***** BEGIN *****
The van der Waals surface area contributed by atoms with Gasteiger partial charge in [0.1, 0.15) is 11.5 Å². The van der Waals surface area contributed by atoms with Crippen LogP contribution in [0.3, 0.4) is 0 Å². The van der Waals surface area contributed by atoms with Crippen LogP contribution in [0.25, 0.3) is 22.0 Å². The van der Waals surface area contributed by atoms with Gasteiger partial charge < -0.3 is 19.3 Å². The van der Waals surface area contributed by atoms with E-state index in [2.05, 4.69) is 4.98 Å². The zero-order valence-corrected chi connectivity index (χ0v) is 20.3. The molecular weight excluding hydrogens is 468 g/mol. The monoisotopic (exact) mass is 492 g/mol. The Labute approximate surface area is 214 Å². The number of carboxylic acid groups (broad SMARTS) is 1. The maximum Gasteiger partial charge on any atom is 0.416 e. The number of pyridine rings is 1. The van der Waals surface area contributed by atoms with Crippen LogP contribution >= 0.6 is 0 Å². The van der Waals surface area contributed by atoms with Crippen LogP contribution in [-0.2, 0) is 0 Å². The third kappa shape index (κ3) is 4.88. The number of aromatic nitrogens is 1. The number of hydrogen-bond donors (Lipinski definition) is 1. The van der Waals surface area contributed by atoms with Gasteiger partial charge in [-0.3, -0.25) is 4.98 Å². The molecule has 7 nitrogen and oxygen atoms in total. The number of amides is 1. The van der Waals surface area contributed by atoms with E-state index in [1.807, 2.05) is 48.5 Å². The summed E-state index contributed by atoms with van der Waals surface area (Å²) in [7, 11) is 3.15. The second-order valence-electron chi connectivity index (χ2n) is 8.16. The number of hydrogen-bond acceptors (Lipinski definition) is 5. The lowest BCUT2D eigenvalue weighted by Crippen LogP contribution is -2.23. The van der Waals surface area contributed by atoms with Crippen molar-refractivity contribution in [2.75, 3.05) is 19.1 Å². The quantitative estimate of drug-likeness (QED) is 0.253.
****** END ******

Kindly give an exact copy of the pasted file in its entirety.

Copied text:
The van der Waals surface area contributed by atoms with Gasteiger partial charge in [0.1, 0.15) is 11.5 Å². The van der Waals surface area contributed by atoms with Crippen LogP contribution in [0.3, 0.4) is 0 Å². The van der Waals surface area contributed by atoms with Crippen LogP contribution in [0.25, 0.3) is 22.0 Å². The van der Waals surface area contributed by atoms with Gasteiger partial charge < -0.3 is 19.3 Å². The van der Waals surface area contributed by atoms with E-state index in [2.05, 4.69) is 4.98 Å². The zero-order valence-corrected chi connectivity index (χ0v) is 20.3. The molecular weight excluding hydrogens is 468 g/mol. The monoisotopic (exact) mass is 492 g/mol. The Labute approximate surface area is 214 Å². The number of carboxylic acid groups (broad SMARTS) is 1. The maximum Gasteiger partial charge on any atom is 0.416 e. The number of pyridine rings is 1. The van der Waals surface area contributed by atoms with Crippen LogP contribution >= 0.6 is 0 Å². The van der Waals surface area contributed by atoms with Crippen LogP contribution in [-0.2, 0) is 0 Å². The third kappa shape index (κ3) is 4.88. The number of aromatic nitrogens is 1. The number of hydrogen-bond donors (Lipinski definition) is 1. The van der Waals surface area contributed by atoms with Gasteiger partial charge in [-0.3, -0.25) is 4.98 Å². The molecule has 7 nitrogen and oxygen atoms in total. The number of amides is 1. The van der Waals surface area contributed by atoms with E-state index in [1.807, 2.05) is 48.5 Å². The summed E-state index contributed by atoms with van der Waals surface area (Å²) in [7, 11) is 3.15. The second-order valence-electron chi connectivity index (χ2n) is 8.16. The number of hydrogen-bond acceptors (Lipinski definition) is 5. The lowest BCUT2D eigenvalue weighted by Crippen LogP contribution is -2.23. The van der Waals surface area contributed by atoms with Crippen molar-refractivity contribution in [2.75, 3.05) is 19.1 Å². The quantitative estimate of drug-likeness (QED) is 0.253.